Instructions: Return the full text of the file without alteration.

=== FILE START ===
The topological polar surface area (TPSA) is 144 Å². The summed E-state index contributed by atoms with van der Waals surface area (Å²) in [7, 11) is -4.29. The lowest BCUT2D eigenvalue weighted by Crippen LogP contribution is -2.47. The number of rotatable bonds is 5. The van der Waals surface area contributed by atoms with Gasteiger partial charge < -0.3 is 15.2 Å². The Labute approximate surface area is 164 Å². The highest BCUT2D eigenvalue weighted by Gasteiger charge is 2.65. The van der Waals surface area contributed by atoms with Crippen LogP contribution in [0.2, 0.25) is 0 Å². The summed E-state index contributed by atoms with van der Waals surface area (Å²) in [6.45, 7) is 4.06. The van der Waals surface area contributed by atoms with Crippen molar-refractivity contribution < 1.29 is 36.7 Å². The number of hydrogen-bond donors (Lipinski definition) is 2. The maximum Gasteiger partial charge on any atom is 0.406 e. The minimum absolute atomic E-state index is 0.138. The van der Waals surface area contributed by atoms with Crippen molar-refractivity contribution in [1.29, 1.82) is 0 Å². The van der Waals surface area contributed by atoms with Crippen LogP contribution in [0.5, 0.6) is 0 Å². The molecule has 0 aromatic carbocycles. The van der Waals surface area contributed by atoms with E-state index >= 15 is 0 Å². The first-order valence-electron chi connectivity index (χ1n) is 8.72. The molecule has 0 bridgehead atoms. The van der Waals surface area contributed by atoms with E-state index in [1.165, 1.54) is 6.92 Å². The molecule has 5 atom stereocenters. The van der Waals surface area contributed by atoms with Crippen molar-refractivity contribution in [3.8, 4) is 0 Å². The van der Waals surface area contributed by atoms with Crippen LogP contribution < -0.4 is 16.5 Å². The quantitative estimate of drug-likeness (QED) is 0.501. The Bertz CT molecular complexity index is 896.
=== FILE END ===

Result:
The topological polar surface area (TPSA) is 144 Å². The summed E-state index contributed by atoms with van der Waals surface area (Å²) in [7, 11) is -4.29. The lowest BCUT2D eigenvalue weighted by Crippen LogP contribution is -2.47. The number of rotatable bonds is 5. The van der Waals surface area contributed by atoms with Gasteiger partial charge < -0.3 is 15.2 Å². The Labute approximate surface area is 164 Å². The highest BCUT2D eigenvalue weighted by Gasteiger charge is 2.65. The van der Waals surface area contributed by atoms with Crippen LogP contribution in [0.2, 0.25) is 0 Å². The summed E-state index contributed by atoms with van der Waals surface area (Å²) in [6.45, 7) is 4.06. The van der Waals surface area contributed by atoms with Crippen molar-refractivity contribution < 1.29 is 36.7 Å². The number of hydrogen-bond donors (Lipinski definition) is 2. The maximum Gasteiger partial charge on any atom is 0.406 e. The minimum absolute atomic E-state index is 0.138. The van der Waals surface area contributed by atoms with Crippen molar-refractivity contribution in [1.29, 1.82) is 0 Å². The van der Waals surface area contributed by atoms with Crippen LogP contribution in [0.5, 0.6) is 0 Å². The molecule has 0 aromatic carbocycles. The van der Waals surface area contributed by atoms with E-state index >= 15 is 0 Å². The first-order valence-electron chi connectivity index (χ1n) is 8.72. The molecule has 0 bridgehead atoms. The van der Waals surface area contributed by atoms with E-state index in [1.165, 1.54) is 6.92 Å². The molecule has 5 atom stereocenters. The van der Waals surface area contributed by atoms with Crippen molar-refractivity contribution in [3.8, 4) is 0 Å². The van der Waals surface area contributed by atoms with Crippen LogP contribution < -0.4 is 16.5 Å². The quantitative estimate of drug-likeness (QED) is 0.501. The Bertz CT molecular complexity index is 896.